Critics argue local officials are overstepping their authority, and anyone over 18 is an adult capable of making decisions about whether to smoke.
Jon Hurst, president of the Retailers Association of Massachusetts, called the moves “an overreach” by local governments. Anti-tobacco activists are attempting to take the path of least resistance by pushing age restrictions at the local level rather than face a more difficult battle to do it statewide, Hurst said.
“They try to pick off cities and towns here and there,” he said. “Local officials have to know that they are putting their own consumers and employers at a disadvantage.”
Newburyport Mayor Donna Holaday said she thinks increasing the legal age to buy tobacco is unnecessary and an inappropriate issue for the board of health to focus on.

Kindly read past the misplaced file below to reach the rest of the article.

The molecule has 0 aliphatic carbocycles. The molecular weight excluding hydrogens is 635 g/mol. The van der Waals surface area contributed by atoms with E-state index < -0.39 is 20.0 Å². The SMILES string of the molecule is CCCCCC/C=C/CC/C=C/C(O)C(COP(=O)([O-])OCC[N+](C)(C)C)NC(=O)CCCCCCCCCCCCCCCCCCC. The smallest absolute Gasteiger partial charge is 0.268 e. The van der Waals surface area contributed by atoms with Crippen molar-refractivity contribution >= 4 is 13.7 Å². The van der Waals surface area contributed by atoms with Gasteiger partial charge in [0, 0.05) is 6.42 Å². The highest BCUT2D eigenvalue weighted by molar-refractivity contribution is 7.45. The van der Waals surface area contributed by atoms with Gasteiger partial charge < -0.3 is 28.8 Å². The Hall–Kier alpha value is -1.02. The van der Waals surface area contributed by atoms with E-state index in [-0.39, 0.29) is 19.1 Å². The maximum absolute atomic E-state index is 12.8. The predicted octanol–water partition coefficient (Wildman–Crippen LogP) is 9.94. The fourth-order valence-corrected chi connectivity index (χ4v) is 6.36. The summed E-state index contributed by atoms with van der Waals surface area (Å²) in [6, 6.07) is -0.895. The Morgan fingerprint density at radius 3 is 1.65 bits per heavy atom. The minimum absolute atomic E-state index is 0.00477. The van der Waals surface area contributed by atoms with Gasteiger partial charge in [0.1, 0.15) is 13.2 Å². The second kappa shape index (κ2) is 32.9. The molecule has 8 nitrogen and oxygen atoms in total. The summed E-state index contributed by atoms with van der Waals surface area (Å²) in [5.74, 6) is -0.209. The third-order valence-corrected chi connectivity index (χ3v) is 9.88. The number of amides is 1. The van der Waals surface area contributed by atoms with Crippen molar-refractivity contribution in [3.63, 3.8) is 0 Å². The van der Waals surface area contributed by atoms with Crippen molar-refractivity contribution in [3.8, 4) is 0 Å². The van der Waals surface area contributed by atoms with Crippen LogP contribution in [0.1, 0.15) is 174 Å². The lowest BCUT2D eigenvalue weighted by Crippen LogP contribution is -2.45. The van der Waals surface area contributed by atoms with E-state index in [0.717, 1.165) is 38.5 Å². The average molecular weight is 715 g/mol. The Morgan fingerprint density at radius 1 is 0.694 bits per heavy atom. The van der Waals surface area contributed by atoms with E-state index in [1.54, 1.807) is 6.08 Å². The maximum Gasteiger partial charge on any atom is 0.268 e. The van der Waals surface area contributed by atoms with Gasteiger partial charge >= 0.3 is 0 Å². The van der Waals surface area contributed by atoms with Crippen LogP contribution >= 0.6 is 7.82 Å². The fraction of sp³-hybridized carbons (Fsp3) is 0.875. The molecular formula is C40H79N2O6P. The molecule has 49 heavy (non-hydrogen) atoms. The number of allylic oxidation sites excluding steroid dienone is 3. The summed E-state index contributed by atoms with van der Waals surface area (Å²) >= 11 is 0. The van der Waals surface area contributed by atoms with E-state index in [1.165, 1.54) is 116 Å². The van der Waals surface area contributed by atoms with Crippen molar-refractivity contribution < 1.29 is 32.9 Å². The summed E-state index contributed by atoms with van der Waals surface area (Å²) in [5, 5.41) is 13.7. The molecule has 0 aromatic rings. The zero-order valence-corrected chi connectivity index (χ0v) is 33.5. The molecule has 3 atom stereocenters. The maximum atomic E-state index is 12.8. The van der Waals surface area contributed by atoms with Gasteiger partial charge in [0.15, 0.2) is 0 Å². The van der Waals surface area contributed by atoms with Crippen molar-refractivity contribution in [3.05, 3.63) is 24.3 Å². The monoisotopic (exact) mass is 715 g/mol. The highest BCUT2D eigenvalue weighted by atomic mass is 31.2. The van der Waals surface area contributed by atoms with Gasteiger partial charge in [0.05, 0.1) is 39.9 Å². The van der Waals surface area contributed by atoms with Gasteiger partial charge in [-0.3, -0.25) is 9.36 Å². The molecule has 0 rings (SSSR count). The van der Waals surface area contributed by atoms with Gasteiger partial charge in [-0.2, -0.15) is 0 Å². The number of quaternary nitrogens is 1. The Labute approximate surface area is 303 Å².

“The legal age is 18. It is the age when you are an adult. You can fight in our wars. You have the right to vote. You can marry. And now we are going to tell you, ‘You can’t buy a pack of cigarettes if you want one,’” Holaday said.
Holaday said she will not dedicate any police resources to enforcing an age restriction on tobacco sales in Newburyport, leaving the question of how effective it might be in that city.
Increasing the legal age for cigarette sales will only hurt local retailers and send consumers to convenience stores in neighboring communities, Holaday said.
Activists credit Dr. Jonathan Winickoff, a pediatrician at Massachusetts General Hospital, and Dr. Lester Hartman, a pediatrician in Westwood, with spearheading the change one community at a time.
Winickoff said a slow, steady approach will have a major public health impact statewide.
“I think community by community is what we are going to do for a while, and that’s the way to have this move forward,” Winickoff told the News Service.